But now there is no place left to hide as we can buy a longevity test so we know how long we have to shop -sorry I mean live. Life insurance is about to get very expensive or very cheap depending on your results. (The story is in the Sunday Times called Death calculators fix our date with the grim reaper but I cant make the link because you have to pay).

Also in the Sunday Times is the news that the growth of fast fashion means women are buying half their body weight in clothes each year. And there is the news that Bonpoint the luxury French fashion labels has a range of kids clothing using dead animal fur. We know we are going to die for us. The animals don't know they are going to die at all and certainly not so little Chardonnay or Bruce can wear fur. So its thumbs up for Bonpoint and death to the rabbits.

Tesco Land

May 3rd, 2016

UnknownSometimes it feels like a lonely job taking on the might of consumer capitalism. But then Ed Miliband the Labour leader comes along and expresses his disquiet at the ‘Tesco-isation’ of the land. Speaking to the BBC this weekend he said “I think local people should have more of a say over what happens to their high streets”. He went on “I think it is a problem that people think the character of their high street is being changed and they have no power against big corporations in this country”.

Ed's welcome comments follow on from the kerfuffle in Bristol over the opening of the store in Stokes Croft that many local resident don’t want. More trouble broke out there at the weekend. This is terrible PR for Tesco – the perception that they are forcing themselves on local communities. Terrible because in may respects they are.

The answer for Ed lies in planning law. But the law is just one aspect of an economic shift that needs to be made. Tesco is powerful because it has the money to hire the best lobbyists and lawyers. They have the most money to pay for sites when councils are feeling the squeeze, which means they tend to get what they want. In a world where money counts they pull out all the stops. When they get a site their enormous buying power then means other local shops are soon squeezed out. Nothing grows in their shadow.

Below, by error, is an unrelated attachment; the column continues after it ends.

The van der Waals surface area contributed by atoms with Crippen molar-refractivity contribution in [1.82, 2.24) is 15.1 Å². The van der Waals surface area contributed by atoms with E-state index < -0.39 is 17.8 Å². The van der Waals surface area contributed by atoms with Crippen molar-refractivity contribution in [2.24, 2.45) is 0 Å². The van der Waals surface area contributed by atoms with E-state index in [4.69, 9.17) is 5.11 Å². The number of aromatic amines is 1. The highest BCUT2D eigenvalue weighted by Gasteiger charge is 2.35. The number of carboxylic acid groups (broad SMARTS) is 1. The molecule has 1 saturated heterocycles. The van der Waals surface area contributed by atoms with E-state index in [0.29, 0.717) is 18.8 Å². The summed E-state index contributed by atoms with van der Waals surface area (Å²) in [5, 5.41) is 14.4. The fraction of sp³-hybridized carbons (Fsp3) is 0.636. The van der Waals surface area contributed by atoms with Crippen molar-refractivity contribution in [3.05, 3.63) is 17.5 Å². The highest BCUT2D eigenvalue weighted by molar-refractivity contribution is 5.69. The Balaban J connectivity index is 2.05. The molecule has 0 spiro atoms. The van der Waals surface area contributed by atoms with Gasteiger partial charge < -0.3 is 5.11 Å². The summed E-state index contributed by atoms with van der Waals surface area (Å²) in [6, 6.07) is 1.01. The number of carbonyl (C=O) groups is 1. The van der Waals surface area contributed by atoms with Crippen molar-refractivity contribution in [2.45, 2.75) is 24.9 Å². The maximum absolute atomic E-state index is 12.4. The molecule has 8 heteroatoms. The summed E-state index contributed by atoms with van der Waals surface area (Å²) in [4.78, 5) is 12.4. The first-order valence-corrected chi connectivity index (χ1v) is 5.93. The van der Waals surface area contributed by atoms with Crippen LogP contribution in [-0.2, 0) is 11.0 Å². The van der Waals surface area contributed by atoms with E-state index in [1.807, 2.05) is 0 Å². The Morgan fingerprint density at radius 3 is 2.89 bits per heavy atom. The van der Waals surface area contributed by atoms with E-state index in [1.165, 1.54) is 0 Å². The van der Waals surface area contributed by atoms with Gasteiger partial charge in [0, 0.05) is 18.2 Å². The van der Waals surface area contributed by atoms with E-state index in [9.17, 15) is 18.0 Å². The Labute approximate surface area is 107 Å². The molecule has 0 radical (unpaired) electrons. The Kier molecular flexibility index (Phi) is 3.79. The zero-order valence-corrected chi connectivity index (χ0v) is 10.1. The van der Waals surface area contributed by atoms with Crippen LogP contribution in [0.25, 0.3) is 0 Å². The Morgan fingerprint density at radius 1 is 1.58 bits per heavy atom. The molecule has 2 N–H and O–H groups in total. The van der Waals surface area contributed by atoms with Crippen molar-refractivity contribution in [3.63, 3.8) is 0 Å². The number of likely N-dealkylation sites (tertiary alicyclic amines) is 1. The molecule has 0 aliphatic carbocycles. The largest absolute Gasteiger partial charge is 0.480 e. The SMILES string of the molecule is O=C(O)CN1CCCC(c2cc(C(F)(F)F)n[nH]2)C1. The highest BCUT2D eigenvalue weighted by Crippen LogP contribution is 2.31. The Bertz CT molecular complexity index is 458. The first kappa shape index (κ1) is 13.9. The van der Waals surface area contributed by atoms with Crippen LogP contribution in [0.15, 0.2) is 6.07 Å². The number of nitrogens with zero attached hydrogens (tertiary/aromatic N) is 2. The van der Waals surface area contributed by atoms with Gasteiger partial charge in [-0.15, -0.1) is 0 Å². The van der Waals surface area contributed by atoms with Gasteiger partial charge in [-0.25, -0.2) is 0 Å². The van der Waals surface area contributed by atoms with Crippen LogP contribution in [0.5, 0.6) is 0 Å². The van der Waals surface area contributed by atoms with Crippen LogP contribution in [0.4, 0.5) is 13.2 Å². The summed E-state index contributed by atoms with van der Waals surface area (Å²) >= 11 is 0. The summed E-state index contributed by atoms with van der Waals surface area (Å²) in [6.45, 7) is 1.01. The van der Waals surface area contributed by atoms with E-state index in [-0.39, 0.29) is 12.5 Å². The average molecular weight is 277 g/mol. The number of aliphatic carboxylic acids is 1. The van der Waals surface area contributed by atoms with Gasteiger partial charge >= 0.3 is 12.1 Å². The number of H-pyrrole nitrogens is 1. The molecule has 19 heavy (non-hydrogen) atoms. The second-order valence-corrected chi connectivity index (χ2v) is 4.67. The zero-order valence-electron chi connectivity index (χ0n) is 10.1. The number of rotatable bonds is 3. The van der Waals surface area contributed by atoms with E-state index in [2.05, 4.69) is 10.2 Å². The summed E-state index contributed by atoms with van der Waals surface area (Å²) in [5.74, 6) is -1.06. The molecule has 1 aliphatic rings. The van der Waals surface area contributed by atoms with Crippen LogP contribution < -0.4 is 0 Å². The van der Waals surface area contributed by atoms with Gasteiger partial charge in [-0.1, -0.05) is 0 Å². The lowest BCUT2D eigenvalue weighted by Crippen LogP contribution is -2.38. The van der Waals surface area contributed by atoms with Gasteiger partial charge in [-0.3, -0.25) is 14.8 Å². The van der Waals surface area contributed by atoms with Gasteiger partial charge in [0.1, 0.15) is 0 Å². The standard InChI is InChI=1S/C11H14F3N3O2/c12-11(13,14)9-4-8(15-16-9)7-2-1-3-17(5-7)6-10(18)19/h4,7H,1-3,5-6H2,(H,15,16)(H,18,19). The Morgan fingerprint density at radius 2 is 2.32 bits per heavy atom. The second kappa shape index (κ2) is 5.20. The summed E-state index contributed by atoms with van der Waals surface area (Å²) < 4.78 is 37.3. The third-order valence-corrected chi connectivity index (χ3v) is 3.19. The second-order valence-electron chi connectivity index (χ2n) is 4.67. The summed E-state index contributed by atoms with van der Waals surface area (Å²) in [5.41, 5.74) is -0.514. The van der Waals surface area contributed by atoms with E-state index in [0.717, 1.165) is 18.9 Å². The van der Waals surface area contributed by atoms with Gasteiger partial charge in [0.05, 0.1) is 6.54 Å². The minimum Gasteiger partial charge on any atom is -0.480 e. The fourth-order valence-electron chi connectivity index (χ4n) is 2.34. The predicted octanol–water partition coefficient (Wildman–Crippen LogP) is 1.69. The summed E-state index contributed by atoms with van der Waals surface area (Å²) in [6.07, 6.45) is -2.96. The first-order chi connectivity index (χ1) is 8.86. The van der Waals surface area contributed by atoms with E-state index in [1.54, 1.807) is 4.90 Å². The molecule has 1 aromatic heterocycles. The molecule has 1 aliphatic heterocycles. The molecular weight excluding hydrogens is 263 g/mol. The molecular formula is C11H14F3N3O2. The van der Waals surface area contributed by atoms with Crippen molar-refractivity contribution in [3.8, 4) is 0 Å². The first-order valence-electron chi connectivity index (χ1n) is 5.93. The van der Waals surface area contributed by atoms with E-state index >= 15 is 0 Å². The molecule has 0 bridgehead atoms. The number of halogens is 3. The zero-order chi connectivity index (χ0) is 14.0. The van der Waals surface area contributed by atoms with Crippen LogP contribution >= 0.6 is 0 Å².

Joanna Blythman in the Guardian today shows how Tesco really operates as it withdraws a money back scheme because shoppers were getting too much money back. they pretned to be the consumers friend – but only when it suits them.

New Labour lived by the rule that ‘economic efficiency and social just go hand in hand’. What was good good for the market was deemed to be good for society. Since the crash that over simplification of the world no longer carries any weight. In the process of adopting a market first strategy Labour switched from being a party based on producers to one based on consumers. There is no going back to how things were in the 1950s, there is no blue Labour to be dug up. But Labour can become the party of the citizen, not the producer or the consumer. The party of people with powerful individual and collective voices that can say no to the march of the market. Ed now needs to ensure that this isn’t just a line in a pre-election speech but becomes a theme and then a meaningful policy. Its not just in terms of their income that middle are being squeezed but in their sense of identity and power to control at least some of their world.